Ana Koerner | staff writer
“Just do it,” that polyester t-shirt is telling you. Just buy the damn shirt — Nike is literally telling you to buy it.
For a second, you consider the small child who slaved away over it. A dull sense of guilt comes and goes, and next thing you know you’re the proud owner of a brand new athletic tee.
While it is widely acknowledged that Nike has long relied on sweatshop labor in the global south, it remains a popular provider of athletic apparel and footwear in the United States and globally. Advocates of workers’ rights may boycott their products, choosing instead companies that manufacture right here in the United States — but even their labor has to come from somewhere, and a “MADE IN THE USA” tag does not necessarily indicate a supply chain free of exploitation. But what happens when activists’ boycotts and lawsuits are simply a trade-off that puts others in danger of exploitation? In the case of Nike, could a resistance to offshore laboring have negative implications for other populations? Is it possible that our efforts to forward one movement might hinder or counteract the progress of another movement?
This catch-22 is not uncommon under a capitalist system. American Apparel, for instance, is known and named for its homegrown products, yet their Los Angeles-based factories rely largely on migrant workers to manufacture neon tanks and sparkly leggings. Before government crackdowns in 2009, migrant laborers made up one-third of American Apparel’s workforce. Along with countless other North American-owned corporations, American Apparel benefits from a broken free trade agreement, NAFTA, which paves the way for migrant laborers to find employment in the United States and northern Mexico. Many North American companies, however, have not upheld high labor standards. Complaints filed by workers under the North American Agreement on Labor Cooperation cite dangerous working conditions, below-minimum-wage pay, and mistreatment of migrant workers. American Apparel unions, Members of the General Workers Brotherhood International Union and the Southern California Immigrant Coalition, protested the illegal firing of nearly two thousand immigrant employees without proper notice, as well as harassment and mistreatment in the workplace. Can American Apparel truly be considered a better alternative to Nike if their violations are similar, just against a different population? Fighting for worker’s rights abroad seems futile if it ends up contributing to exploitation at home.
There are countless other examples of this conflict of causes — and it isn’t just the fashion industry. Take Whole Foods, a higher-end grocery store. The store’s fairly steep prices could be justified by the fact that it’s Fair Trade Certified, meaning its products come from a supply chain of equitable trade practices. Whether or not Fair Trade is even productive or empowering to workers worldwide is a debate in itself, but there’s another dilemma here: Whole Foods also relies on labor from the prison industrial complex. At Colorado Corrections Industries, inmates are hired to manufacture and produce a wide array of goods, such as furniture, apparel, and vehicles as well as fresh produce and fish. It was recently revealed that workers are paid between 74 cents and 4 dollars per day to produce goods such as tilapia, which sells for $11.99 per pound at Whole Foods. Even without speculation regarding the legitimacy of the Fair Trade organization, a moral predicament would hopefully trouble Whole Foods shoppers — the same company that trumpets its Fair Trade certification is also the company that buys goods manufactured by inmates receiving an almost nonexistent wage.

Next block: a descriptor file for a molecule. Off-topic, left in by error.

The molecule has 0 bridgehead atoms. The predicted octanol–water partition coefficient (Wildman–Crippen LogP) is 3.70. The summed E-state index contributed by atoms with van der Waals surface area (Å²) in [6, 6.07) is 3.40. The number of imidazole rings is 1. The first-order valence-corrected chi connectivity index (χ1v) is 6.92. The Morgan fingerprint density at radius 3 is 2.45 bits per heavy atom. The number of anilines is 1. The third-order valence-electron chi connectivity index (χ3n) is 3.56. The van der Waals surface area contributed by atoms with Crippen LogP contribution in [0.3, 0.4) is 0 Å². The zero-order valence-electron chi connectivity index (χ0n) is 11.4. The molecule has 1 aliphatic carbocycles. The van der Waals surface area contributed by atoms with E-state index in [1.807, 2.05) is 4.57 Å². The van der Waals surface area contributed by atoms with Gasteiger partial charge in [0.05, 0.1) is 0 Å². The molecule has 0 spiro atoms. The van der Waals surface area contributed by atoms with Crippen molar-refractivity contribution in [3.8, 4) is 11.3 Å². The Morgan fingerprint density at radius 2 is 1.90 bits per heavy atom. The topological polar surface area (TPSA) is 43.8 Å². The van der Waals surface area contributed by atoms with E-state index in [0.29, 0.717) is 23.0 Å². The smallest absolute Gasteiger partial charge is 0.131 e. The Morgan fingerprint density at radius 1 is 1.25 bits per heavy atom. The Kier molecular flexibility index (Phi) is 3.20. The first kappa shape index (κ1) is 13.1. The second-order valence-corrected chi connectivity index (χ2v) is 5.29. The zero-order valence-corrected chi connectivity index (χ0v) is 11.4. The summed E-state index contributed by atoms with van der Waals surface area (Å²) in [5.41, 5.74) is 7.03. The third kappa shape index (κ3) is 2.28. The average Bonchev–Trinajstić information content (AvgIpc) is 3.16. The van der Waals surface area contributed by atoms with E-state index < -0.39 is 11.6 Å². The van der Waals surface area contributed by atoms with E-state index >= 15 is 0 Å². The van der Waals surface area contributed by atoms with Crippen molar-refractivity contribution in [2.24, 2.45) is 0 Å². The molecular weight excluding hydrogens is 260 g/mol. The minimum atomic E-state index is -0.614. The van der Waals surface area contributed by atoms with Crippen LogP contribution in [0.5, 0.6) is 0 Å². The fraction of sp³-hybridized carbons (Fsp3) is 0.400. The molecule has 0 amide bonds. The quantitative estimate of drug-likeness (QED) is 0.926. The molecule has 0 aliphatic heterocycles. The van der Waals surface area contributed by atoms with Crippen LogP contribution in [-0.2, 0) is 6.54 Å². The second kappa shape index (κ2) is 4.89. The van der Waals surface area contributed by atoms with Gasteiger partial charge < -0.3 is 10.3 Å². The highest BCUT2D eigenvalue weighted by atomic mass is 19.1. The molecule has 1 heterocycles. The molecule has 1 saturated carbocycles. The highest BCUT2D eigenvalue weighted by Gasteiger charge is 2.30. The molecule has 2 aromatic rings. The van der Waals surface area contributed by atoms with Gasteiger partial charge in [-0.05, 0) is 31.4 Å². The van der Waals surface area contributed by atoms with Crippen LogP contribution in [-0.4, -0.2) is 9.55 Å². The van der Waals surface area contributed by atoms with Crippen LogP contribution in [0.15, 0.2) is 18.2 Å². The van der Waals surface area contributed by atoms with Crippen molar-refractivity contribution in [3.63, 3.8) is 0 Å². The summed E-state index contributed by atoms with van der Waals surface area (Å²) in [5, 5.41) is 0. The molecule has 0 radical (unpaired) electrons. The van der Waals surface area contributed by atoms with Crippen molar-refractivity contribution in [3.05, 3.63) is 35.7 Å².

The desire to become “green” and environmentally conscious has also proven to be controversial. Patagonia, an outdoor clothing company, uses recycled and recyclable materials coming from sustainably run, 100 percent organic farms. Nonetheless, they are guilty on many occasions of labor violations in their supply chain.
In case you thought this didn’t also bleed into the vegan/vegetarian lifestyle, many “superfoods” have proven to be environmentally destructive and economically draining to certain populations. Quinoa, for example, is nutrient-packed and has been an important staple food for particularly indigenous populations of Bolivia, Peru, and Ecuador since the Inca Empire. Yet its recent popularity in international markets has resulted negatively for Bolivian and Peruvian consumers who can no longer afford to purchase it. Other vitamin-rich foods like avocados, almonds, and chickpeas may be essential additions to a vegan/vegetarian diet, but require massive amounts of water in their production. It seems as though nearly everything available in the supermarket is, in some capacity, detrimental to humans and/or the environment.
As capitalist consumers we are inevitably confronted with ethical dilemmas. It might be impossible to lead our lives in a way that’s pure and harmless to all causes. But if you’re going to take a stand against one injustice, at least make sure it doesn’t conflict with another. Advocating for certain causes without regard for how it excludes, silences, or counteracts other movements is a lot like white feminism — convenient for some, but ignorant and regressive for most.
Ana is a senior studying Spanish and Urban Studies.